“These findings suggest that ESR2-TP53 combination can be used to stratify TNBC into therapeutically actionable subgroups,” Dr. Das and coinvestigators proposed.
“Our data that treatment with tamoxifen can lead to sequestration of mutant TP53 away from TP73 and thereby reactivate tumor suppressor activities of TP73, provide for the first time, a strong rationale for suggesting that tamoxifen therapy could be beneficial to basal-type/TNBC patients expressing mutant TP53,” they concluded. “On the other hand, based on our data that ESR2 is proproliferative in the WT [wild-type] TP53 context, we predict that in TNBCs expressing WT TP53, tamoxifen or other agents that increase ESR2-WTP53 interaction may not only be ineffective as antitumor agents, but also may contribute to adverse outcome.”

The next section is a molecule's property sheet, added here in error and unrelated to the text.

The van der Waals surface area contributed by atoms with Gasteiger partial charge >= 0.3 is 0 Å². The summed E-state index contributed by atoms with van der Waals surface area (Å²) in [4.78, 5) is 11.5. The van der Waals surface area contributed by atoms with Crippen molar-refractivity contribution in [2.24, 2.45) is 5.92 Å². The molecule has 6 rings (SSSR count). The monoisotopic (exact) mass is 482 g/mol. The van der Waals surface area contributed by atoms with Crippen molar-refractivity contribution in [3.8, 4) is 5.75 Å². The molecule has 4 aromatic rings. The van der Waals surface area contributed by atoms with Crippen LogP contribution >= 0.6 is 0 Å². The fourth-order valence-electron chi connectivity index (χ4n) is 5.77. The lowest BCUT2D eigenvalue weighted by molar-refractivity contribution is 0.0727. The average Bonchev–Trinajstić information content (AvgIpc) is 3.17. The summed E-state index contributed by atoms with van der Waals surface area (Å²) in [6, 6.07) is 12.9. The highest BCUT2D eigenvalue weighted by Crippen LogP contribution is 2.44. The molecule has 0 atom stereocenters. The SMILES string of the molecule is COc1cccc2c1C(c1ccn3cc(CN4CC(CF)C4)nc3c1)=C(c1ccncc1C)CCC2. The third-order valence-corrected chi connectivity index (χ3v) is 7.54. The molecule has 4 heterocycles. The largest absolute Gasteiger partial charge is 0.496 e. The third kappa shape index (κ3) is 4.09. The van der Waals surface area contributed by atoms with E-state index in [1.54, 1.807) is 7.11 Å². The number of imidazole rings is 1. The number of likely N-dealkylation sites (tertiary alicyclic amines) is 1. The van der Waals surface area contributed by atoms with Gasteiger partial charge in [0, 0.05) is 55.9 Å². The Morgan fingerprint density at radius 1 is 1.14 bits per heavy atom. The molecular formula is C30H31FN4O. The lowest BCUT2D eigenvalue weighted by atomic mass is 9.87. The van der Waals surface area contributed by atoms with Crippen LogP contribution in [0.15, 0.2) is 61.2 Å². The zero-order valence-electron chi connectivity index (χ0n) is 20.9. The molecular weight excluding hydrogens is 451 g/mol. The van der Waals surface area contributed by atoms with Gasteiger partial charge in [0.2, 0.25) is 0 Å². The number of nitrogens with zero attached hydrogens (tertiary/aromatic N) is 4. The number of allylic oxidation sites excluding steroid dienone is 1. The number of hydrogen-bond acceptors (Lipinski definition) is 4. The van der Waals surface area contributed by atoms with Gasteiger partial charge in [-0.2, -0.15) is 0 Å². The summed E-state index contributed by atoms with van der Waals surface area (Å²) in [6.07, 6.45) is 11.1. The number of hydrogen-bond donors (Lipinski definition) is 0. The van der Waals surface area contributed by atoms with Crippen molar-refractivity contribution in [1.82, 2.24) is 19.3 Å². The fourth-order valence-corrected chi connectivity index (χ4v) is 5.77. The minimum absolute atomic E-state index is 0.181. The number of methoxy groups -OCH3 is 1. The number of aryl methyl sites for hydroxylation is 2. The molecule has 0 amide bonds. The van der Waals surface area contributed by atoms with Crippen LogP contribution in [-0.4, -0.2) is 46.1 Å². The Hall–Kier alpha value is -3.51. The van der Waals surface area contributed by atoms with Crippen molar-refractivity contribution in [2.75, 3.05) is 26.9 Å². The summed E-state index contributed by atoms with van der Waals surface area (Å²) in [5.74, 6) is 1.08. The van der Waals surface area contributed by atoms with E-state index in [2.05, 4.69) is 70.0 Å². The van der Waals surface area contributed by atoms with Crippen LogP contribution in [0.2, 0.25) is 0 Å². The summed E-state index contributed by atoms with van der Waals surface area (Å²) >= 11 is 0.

The authors disclosed that they had no conflicts of interest. The study was supported by the several sources including the National Cancer Institute and Susan G. Komen for the Cure.
SOURCE: Mukhopadhyay UK et al. J Natl Cancer Inst. 2019 Apr 16. .